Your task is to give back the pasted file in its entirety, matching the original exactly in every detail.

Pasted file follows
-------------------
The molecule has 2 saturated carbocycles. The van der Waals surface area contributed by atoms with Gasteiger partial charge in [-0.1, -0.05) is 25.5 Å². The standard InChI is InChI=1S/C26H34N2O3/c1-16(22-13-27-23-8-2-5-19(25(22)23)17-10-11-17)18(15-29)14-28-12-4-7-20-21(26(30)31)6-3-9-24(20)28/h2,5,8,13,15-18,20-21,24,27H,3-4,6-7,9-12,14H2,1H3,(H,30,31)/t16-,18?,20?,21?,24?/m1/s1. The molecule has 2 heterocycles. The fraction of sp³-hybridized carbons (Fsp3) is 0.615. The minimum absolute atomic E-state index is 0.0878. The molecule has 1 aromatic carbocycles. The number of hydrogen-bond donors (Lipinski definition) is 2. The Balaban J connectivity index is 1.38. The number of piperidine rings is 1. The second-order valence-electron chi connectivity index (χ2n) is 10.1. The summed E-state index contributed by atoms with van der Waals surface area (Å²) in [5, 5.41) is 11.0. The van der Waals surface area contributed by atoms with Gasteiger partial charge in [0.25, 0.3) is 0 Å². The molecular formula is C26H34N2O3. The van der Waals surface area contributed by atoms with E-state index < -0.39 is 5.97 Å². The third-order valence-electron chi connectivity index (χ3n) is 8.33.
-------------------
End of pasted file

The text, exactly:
The molecule has 2 saturated carbocycles. The van der Waals surface area contributed by atoms with Gasteiger partial charge in [-0.1, -0.05) is 25.5 Å². The standard InChI is InChI=1S/C26H34N2O3/c1-16(22-13-27-23-8-2-5-19(25(22)23)17-10-11-17)18(15-29)14-28-12-4-7-20-21(26(30)31)6-3-9-24(20)28/h2,5,8,13,15-18,20-21,24,27H,3-4,6-7,9-12,14H2,1H3,(H,30,31)/t16-,18?,20?,21?,24?/m1/s1. The molecule has 2 heterocycles. The fraction of sp³-hybridized carbons (Fsp3) is 0.615. The minimum absolute atomic E-state index is 0.0878. The molecule has 1 aromatic carbocycles. The number of hydrogen-bond donors (Lipinski definition) is 2. The Balaban J connectivity index is 1.38. The number of piperidine rings is 1. The second-order valence-electron chi connectivity index (χ2n) is 10.1. The summed E-state index contributed by atoms with van der Waals surface area (Å²) in [5, 5.41) is 11.0. The van der Waals surface area contributed by atoms with Gasteiger partial charge in [0.25, 0.3) is 0 Å². The molecular formula is C26H34N2O3. The van der Waals surface area contributed by atoms with E-state index < -0.39 is 5.97 Å². The third-order valence-electron chi connectivity index (χ3n) is 8.33.